Low- to middle-income countries (LMICs) carry nearly 70% of the global cancer burden according to the World Health Organization (WHO).1 Fragile healthcare systems, inadequate resources and expertise, and high costs have made it difficult to fully implement recent advances in lung cancer care.
During the 2023 World Conference on Lung Cancer, several experts addressed these concerns during Plenary 5: Transforming Discovery into Treatments in Lower- and Middle-Income Regions. The session, which took place Tuesday, September 12, featured presentations on overcoming the barriers that LMICs face across the spectrum of lung cancer care—from diagnosis and biomarker testing to managing early-stage and advanced disease. The session is available on-demand for registered WCLC 23 attendees through December 31.
Mariam Jamal-Hanjani, MD, PhD, Thoracic Medical Oncologist at University College London Cancer Institute, presented the results of TRACERx, a longitudinal study in the UK of more than 800 patients with stage IA–IIIB non-small cell lung cancer (NSCLC). Comprehensive genomic sequencing, clinical data, and multi-site tumor sampling enable researchers to investigate spatial and temporal disease heterogeneity to better understand the biology and evolution of lung cancer.
Dr. Jamal-Hanjani focused on how TRACERx is enabling researchers to map patterns of dissemination and identify traits that make tumor clones more likely to metastasize.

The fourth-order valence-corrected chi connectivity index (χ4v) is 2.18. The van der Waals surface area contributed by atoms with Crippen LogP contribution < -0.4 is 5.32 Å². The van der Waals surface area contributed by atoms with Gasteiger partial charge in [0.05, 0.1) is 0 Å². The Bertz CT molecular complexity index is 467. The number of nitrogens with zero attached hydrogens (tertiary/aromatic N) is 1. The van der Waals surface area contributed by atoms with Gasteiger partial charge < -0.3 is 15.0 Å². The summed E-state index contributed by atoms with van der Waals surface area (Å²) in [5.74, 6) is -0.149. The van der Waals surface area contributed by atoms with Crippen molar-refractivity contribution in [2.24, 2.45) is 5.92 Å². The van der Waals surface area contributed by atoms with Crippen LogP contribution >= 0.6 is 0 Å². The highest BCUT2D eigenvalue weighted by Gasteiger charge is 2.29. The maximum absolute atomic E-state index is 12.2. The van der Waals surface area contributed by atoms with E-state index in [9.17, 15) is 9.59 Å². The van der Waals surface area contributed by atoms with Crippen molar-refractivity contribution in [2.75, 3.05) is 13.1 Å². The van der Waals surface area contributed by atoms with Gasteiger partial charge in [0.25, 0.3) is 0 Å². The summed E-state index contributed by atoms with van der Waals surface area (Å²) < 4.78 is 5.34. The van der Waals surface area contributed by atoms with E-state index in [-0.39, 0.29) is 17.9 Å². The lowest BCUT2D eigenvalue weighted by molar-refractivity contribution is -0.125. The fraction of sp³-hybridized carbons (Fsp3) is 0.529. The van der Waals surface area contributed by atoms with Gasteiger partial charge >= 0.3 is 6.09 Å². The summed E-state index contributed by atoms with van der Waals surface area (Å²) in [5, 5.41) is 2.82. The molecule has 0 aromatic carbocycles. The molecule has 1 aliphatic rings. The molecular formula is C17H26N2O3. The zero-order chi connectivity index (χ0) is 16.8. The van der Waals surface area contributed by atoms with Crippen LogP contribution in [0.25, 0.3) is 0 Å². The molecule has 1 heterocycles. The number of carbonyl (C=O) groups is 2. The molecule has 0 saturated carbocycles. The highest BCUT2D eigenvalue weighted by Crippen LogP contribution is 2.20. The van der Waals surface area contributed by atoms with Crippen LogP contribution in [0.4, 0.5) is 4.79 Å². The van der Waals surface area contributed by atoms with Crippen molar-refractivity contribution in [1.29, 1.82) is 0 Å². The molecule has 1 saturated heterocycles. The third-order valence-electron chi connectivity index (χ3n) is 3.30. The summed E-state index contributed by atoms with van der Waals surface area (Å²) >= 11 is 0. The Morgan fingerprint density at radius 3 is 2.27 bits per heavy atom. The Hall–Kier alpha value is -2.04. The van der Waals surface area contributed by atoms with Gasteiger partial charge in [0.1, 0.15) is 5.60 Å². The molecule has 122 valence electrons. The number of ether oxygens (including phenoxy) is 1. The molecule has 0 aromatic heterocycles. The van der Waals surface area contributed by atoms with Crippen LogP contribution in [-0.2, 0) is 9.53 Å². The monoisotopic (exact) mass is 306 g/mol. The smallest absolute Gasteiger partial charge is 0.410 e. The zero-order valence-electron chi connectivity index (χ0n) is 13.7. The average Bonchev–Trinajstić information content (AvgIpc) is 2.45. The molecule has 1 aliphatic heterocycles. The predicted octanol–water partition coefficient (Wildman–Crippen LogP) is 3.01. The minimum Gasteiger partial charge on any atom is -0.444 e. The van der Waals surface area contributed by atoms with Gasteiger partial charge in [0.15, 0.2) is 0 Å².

“These types of studies can provide a greater understanding of which cancer cells metastasize and what dictates metastatic potential,” said Dr. Jamal-Hanjani. “TRACERx demonstrates the value of longitudinal sampling to understand how lung cancer evolves in real-time in the context of selection pressure provided by treatments.”
She hopes that studies like TRACERx can help clinicians in LMICs by identifying markers of metastatic potential and poor prognosis to help make treatment decisions and guide drug development in limited-resource settings..
Alan Sihoe, MBBChir, a cardiothoracic surgeon practicing in Hong Kong, discussed advances in surgical treatment. While Dr. Sihoe focused on the surgical management of early-stage disease, he stressed that the principles apply across all treatment modalities.
New technologies and techniques, including robotic-assisted thoracic surgery and next-gen keyhole surgery, have transformed thoracic surgery during the past 10 years. Continued research is under way in areas such as 3D and robotic technologies.